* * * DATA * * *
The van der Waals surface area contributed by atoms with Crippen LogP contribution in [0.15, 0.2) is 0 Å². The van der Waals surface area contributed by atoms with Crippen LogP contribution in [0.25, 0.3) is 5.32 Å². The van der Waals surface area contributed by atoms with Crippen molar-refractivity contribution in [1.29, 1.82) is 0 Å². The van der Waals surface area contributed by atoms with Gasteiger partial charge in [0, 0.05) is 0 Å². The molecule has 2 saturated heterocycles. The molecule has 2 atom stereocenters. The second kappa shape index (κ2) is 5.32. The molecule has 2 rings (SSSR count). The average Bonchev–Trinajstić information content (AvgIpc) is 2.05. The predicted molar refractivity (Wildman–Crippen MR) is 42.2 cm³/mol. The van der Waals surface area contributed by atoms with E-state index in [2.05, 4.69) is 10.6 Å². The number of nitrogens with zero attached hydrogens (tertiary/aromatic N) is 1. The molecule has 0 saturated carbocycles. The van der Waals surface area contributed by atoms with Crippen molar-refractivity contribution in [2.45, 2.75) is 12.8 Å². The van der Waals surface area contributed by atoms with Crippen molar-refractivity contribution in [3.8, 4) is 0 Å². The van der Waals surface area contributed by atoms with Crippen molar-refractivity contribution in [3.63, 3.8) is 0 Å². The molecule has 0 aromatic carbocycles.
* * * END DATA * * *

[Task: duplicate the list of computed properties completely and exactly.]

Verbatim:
The van der Waals surface area contributed by atoms with Crippen LogP contribution in [0.15, 0.2) is 0 Å². The van der Waals surface area contributed by atoms with Crippen LogP contribution in [0.25, 0.3) is 5.32 Å². The van der Waals surface area contributed by atoms with Crippen molar-refractivity contribution in [1.29, 1.82) is 0 Å². The van der Waals surface area contributed by atoms with Gasteiger partial charge in [0, 0.05) is 0 Å². The molecule has 2 saturated heterocycles. The molecule has 2 atom stereocenters. The second kappa shape index (κ2) is 5.32. The molecule has 2 rings (SSSR count). The average Bonchev–Trinajstić information content (AvgIpc) is 2.05. The predicted molar refractivity (Wildman–Crippen MR) is 42.2 cm³/mol. The van der Waals surface area contributed by atoms with E-state index in [2.05, 4.69) is 10.6 Å². The number of nitrogens with zero attached hydrogens (tertiary/aromatic N) is 1. The molecule has 0 saturated carbocycles. The van der Waals surface area contributed by atoms with Crippen molar-refractivity contribution in [2.45, 2.75) is 12.8 Å². The van der Waals surface area contributed by atoms with Crippen molar-refractivity contribution in [3.8, 4) is 0 Å². The van der Waals surface area contributed by atoms with Crippen molar-refractivity contribution in [3.63, 3.8) is 0 Å². The molecule has 0 aromatic carbocycles.